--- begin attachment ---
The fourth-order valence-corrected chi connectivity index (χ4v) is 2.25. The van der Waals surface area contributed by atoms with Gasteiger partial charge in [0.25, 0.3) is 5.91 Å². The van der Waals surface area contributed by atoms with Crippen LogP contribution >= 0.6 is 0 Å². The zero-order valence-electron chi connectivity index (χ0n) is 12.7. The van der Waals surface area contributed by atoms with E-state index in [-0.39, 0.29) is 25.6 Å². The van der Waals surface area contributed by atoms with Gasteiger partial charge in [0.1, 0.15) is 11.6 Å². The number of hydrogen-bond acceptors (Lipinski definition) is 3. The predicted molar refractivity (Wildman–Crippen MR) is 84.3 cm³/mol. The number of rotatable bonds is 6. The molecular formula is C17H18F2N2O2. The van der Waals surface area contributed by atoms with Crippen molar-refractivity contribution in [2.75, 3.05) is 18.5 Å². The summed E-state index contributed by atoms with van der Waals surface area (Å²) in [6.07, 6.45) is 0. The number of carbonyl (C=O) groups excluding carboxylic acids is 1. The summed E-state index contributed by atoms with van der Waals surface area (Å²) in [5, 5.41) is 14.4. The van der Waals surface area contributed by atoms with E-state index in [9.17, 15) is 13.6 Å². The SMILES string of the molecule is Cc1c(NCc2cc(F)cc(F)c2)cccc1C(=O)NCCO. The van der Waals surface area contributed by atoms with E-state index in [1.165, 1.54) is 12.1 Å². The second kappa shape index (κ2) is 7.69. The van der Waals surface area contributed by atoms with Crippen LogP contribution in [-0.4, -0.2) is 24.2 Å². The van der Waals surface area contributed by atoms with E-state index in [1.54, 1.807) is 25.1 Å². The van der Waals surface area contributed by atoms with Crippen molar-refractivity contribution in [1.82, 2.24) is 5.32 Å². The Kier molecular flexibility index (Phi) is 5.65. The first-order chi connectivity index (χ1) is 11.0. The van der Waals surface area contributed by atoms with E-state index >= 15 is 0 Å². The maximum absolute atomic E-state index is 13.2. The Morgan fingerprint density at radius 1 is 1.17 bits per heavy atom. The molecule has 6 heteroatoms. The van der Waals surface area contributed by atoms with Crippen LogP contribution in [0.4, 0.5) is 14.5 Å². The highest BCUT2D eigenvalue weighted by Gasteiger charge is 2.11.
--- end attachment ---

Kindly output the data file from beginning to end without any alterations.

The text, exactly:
The fourth-order valence-corrected chi connectivity index (χ4v) is 2.25. The van der Waals surface area contributed by atoms with Gasteiger partial charge in [0.25, 0.3) is 5.91 Å². The van der Waals surface area contributed by atoms with Crippen LogP contribution >= 0.6 is 0 Å². The zero-order valence-electron chi connectivity index (χ0n) is 12.7. The van der Waals surface area contributed by atoms with E-state index in [-0.39, 0.29) is 25.6 Å². The van der Waals surface area contributed by atoms with Gasteiger partial charge in [0.1, 0.15) is 11.6 Å². The number of hydrogen-bond acceptors (Lipinski definition) is 3. The predicted molar refractivity (Wildman–Crippen MR) is 84.3 cm³/mol. The number of rotatable bonds is 6. The molecular formula is C17H18F2N2O2. The van der Waals surface area contributed by atoms with Crippen molar-refractivity contribution in [2.75, 3.05) is 18.5 Å². The summed E-state index contributed by atoms with van der Waals surface area (Å²) in [6.07, 6.45) is 0. The number of carbonyl (C=O) groups excluding carboxylic acids is 1. The summed E-state index contributed by atoms with van der Waals surface area (Å²) in [5, 5.41) is 14.4. The van der Waals surface area contributed by atoms with E-state index in [9.17, 15) is 13.6 Å². The SMILES string of the molecule is Cc1c(NCc2cc(F)cc(F)c2)cccc1C(=O)NCCO. The van der Waals surface area contributed by atoms with E-state index in [1.165, 1.54) is 12.1 Å². The second kappa shape index (κ2) is 7.69. The van der Waals surface area contributed by atoms with Crippen LogP contribution in [-0.4, -0.2) is 24.2 Å². The van der Waals surface area contributed by atoms with E-state index in [1.54, 1.807) is 25.1 Å². The van der Waals surface area contributed by atoms with Crippen molar-refractivity contribution in [1.82, 2.24) is 5.32 Å². The Kier molecular flexibility index (Phi) is 5.65. The first-order chi connectivity index (χ1) is 11.0. The van der Waals surface area contributed by atoms with E-state index >= 15 is 0 Å². The maximum absolute atomic E-state index is 13.2. The Morgan fingerprint density at radius 1 is 1.17 bits per heavy atom. The molecule has 6 heteroatoms. The van der Waals surface area contributed by atoms with Crippen LogP contribution in [0.4, 0.5) is 14.5 Å². The highest BCUT2D eigenvalue weighted by Gasteiger charge is 2.11.